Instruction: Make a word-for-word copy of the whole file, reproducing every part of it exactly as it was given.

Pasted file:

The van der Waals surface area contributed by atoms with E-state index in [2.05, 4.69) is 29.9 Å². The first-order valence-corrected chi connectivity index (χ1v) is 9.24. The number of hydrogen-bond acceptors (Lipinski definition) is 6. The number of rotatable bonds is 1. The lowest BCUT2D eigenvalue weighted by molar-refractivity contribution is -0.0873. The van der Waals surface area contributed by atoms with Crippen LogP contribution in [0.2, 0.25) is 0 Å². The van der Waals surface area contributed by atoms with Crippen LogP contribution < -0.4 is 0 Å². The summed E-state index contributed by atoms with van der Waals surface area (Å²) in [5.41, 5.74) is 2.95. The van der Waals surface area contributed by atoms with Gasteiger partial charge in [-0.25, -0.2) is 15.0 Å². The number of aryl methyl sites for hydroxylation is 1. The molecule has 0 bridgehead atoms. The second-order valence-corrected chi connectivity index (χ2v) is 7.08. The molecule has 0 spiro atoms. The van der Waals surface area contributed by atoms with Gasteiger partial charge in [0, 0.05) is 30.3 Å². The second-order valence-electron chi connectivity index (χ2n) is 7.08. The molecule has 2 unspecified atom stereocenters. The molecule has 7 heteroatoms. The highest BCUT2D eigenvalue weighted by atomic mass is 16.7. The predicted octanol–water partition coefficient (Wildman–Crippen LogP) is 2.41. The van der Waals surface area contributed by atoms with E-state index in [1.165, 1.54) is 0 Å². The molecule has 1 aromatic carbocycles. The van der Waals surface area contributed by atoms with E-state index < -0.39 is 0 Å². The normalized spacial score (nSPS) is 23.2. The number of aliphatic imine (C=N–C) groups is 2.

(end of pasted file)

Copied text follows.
The van der Waals surface area contributed by atoms with E-state index in [2.05, 4.69) is 29.9 Å². The first-order valence-corrected chi connectivity index (χ1v) is 9.24. The number of hydrogen-bond acceptors (Lipinski definition) is 6. The number of rotatable bonds is 1. The lowest BCUT2D eigenvalue weighted by molar-refractivity contribution is -0.0873. The van der Waals surface area contributed by atoms with Crippen LogP contribution in [0.2, 0.25) is 0 Å². The van der Waals surface area contributed by atoms with Crippen LogP contribution < -0.4 is 0 Å². The summed E-state index contributed by atoms with van der Waals surface area (Å²) in [5.41, 5.74) is 2.95. The van der Waals surface area contributed by atoms with Gasteiger partial charge in [-0.25, -0.2) is 15.0 Å². The number of aryl methyl sites for hydroxylation is 1. The molecule has 0 bridgehead atoms. The second-order valence-corrected chi connectivity index (χ2v) is 7.08. The molecule has 0 spiro atoms. The van der Waals surface area contributed by atoms with Gasteiger partial charge in [0, 0.05) is 30.3 Å². The second-order valence-electron chi connectivity index (χ2n) is 7.08. The molecule has 2 unspecified atom stereocenters. The molecule has 7 heteroatoms. The highest BCUT2D eigenvalue weighted by atomic mass is 16.7. The predicted octanol–water partition coefficient (Wildman–Crippen LogP) is 2.41. The van der Waals surface area contributed by atoms with E-state index in [1.165, 1.54) is 0 Å². The molecule has 1 aromatic carbocycles. The van der Waals surface area contributed by atoms with E-state index < -0.39 is 0 Å². The normalized spacial score (nSPS) is 23.2. The number of aliphatic imine (C=N–C) groups is 2.